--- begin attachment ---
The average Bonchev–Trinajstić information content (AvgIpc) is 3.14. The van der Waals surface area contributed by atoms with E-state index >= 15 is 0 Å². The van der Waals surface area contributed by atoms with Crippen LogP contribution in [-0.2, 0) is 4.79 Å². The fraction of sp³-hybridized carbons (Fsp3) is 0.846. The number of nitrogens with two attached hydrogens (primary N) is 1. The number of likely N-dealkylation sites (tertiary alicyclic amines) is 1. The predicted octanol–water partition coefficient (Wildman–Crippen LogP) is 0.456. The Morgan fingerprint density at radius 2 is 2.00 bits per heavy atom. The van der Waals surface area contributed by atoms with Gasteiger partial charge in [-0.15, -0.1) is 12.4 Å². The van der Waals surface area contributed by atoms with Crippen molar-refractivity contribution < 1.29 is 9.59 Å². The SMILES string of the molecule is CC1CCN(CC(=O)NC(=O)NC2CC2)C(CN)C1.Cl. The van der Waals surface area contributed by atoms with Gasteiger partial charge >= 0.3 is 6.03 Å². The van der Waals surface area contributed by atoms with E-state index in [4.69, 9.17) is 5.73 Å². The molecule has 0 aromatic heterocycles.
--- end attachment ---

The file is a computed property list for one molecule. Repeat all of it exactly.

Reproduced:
The average Bonchev–Trinajstić information content (AvgIpc) is 3.14. The van der Waals surface area contributed by atoms with E-state index >= 15 is 0 Å². The van der Waals surface area contributed by atoms with Crippen LogP contribution in [-0.2, 0) is 4.79 Å². The fraction of sp³-hybridized carbons (Fsp3) is 0.846. The number of nitrogens with two attached hydrogens (primary N) is 1. The number of likely N-dealkylation sites (tertiary alicyclic amines) is 1. The predicted octanol–water partition coefficient (Wildman–Crippen LogP) is 0.456. The Morgan fingerprint density at radius 2 is 2.00 bits per heavy atom. The van der Waals surface area contributed by atoms with Gasteiger partial charge in [-0.15, -0.1) is 12.4 Å². The van der Waals surface area contributed by atoms with Crippen molar-refractivity contribution < 1.29 is 9.59 Å². The SMILES string of the molecule is CC1CCN(CC(=O)NC(=O)NC2CC2)C(CN)C1.Cl. The van der Waals surface area contributed by atoms with Gasteiger partial charge >= 0.3 is 6.03 Å². The van der Waals surface area contributed by atoms with E-state index in [4.69, 9.17) is 5.73 Å². The molecule has 0 aromatic heterocycles.